Structural and functional analysis of dengue virus RNA

Diego E. Alvarez, Maria F. Lodeiro, Claudia V. Filomatori, Silvana Fucito, Juan A. Mondotte and Andrea V. Gamarnik1

Fundación Instituto Leloir, Patricias Argentinas 435, Buenos Aires, Argentina

Abstract. Sequences and structures present at the 5' and 3' UTRs of RNA viruses play crucial roles in the initiation and regulation of translation, RNA synthesis and viral assembly. In dengue virus, as well as in other mosquito-borne flaviviruses, the presence of complementary sequences at the ends of the genome mediate long-range RNA—RNA interactions. Dengue virus RNA displays two pairs of complementary sequences (CS and UAR) required for genome circularization and viral viability. In order to study the molecular mechanism by which these RNA—RNA interactions participate in the viral life cycle, we developed a dengue virus replicon system. RNA transfection of the replicon in mosquito and mammalian cells allows discrimination between RNA elements involved in translation and RNA synthesis. We found that mutations within CS or UAR at the 5' or 3' ends of the RNA that interfere with base pairing did not significantly affect translation of the input RNA but seriously compromised or abolished RNA synthesis. Furthermore, a systematic mutational analysis of UAR sequences indicated that, beside the role in RNA cyclization, specific nucleotides within UAR are also important for efficient RNA synthesis.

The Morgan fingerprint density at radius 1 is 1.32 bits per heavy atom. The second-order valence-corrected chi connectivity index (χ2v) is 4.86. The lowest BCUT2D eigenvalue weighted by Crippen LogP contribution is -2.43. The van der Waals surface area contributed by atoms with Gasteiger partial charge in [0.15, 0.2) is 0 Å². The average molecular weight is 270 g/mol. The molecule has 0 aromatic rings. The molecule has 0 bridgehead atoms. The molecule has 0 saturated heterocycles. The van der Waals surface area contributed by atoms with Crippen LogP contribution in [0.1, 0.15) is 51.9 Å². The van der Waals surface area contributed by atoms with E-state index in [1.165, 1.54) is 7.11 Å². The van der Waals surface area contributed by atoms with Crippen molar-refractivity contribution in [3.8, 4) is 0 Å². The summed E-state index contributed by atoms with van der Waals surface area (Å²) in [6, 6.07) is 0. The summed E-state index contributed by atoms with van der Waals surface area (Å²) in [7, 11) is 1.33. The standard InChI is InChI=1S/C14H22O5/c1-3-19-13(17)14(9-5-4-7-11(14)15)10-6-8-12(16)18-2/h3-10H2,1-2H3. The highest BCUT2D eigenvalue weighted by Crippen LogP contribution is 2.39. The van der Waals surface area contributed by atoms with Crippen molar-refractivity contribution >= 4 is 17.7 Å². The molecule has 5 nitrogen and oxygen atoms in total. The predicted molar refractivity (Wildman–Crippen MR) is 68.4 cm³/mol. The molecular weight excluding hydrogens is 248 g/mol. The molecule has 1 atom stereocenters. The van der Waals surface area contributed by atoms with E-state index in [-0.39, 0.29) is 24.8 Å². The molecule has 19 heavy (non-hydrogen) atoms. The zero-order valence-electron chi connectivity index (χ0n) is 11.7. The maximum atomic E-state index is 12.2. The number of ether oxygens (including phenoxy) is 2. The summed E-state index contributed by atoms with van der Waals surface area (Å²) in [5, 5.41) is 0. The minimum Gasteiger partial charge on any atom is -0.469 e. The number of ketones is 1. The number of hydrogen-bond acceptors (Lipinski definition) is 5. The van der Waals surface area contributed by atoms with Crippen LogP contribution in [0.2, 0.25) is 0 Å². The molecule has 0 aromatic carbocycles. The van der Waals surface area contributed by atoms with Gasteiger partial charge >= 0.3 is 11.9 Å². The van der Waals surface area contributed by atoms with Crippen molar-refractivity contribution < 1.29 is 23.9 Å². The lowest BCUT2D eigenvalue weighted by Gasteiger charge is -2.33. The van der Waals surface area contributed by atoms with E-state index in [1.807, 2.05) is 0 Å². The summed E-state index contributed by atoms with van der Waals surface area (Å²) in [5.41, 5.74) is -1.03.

2006 New treatment strategies for dengue and other flaviviral diseases. Wiley, Chichester (Novartis Foundation Symposium 277) p 120—135

The genome-length RNA of dengue virus is infectious. Delivery of this RNA molecule into a susceptible cell triggers a complete round of viral replication. Once in the cytoplasm of the host cell, the viral genome participates in at least three different processes: it serves as mRNA to direct the synthesis of viral proteins, it acts as template for genome amplification, and it is packaged along with structural proteins during viral assembly. The molecular mechanisms controlling the utilization of the viral RNA in each step of the viral life cycle are still poorly understood. Because the 5' and 3' ends of the viral RNA are the places where translation initiation and synthesis of positive and negative strand RNA occur, we are interested

1 This paper was presented at the symposium by Andrea Gamarnik, to whom correspondence should be addressed.